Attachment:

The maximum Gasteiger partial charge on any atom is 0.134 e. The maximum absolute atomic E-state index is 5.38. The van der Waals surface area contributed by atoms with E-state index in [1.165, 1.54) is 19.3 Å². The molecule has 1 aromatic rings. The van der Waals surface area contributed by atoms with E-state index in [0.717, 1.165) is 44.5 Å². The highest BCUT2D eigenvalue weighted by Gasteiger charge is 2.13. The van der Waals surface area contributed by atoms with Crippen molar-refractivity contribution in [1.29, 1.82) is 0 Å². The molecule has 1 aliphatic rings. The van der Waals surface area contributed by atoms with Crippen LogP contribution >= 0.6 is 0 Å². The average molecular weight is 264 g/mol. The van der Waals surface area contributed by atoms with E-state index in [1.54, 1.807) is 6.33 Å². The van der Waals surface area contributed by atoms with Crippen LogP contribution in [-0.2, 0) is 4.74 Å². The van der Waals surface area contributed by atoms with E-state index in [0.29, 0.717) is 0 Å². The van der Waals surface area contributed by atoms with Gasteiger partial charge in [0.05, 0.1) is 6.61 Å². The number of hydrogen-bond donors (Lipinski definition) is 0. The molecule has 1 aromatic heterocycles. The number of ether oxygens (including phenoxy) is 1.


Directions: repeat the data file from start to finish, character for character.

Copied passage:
The maximum Gasteiger partial charge on any atom is 0.134 e. The maximum absolute atomic E-state index is 5.38. The van der Waals surface area contributed by atoms with E-state index in [1.165, 1.54) is 19.3 Å². The molecule has 1 aromatic rings. The van der Waals surface area contributed by atoms with E-state index in [0.717, 1.165) is 44.5 Å². The highest BCUT2D eigenvalue weighted by Gasteiger charge is 2.13. The van der Waals surface area contributed by atoms with Crippen molar-refractivity contribution in [1.29, 1.82) is 0 Å². The molecule has 1 aliphatic rings. The van der Waals surface area contributed by atoms with Crippen LogP contribution >= 0.6 is 0 Å². The average molecular weight is 264 g/mol. The van der Waals surface area contributed by atoms with E-state index in [1.54, 1.807) is 6.33 Å². The van der Waals surface area contributed by atoms with Crippen LogP contribution in [-0.2, 0) is 4.74 Å². The van der Waals surface area contributed by atoms with E-state index in [0.29, 0.717) is 0 Å². The van der Waals surface area contributed by atoms with Gasteiger partial charge in [0.05, 0.1) is 6.61 Å². The number of hydrogen-bond donors (Lipinski definition) is 0. The molecule has 1 aromatic heterocycles. The number of ether oxygens (including phenoxy) is 1.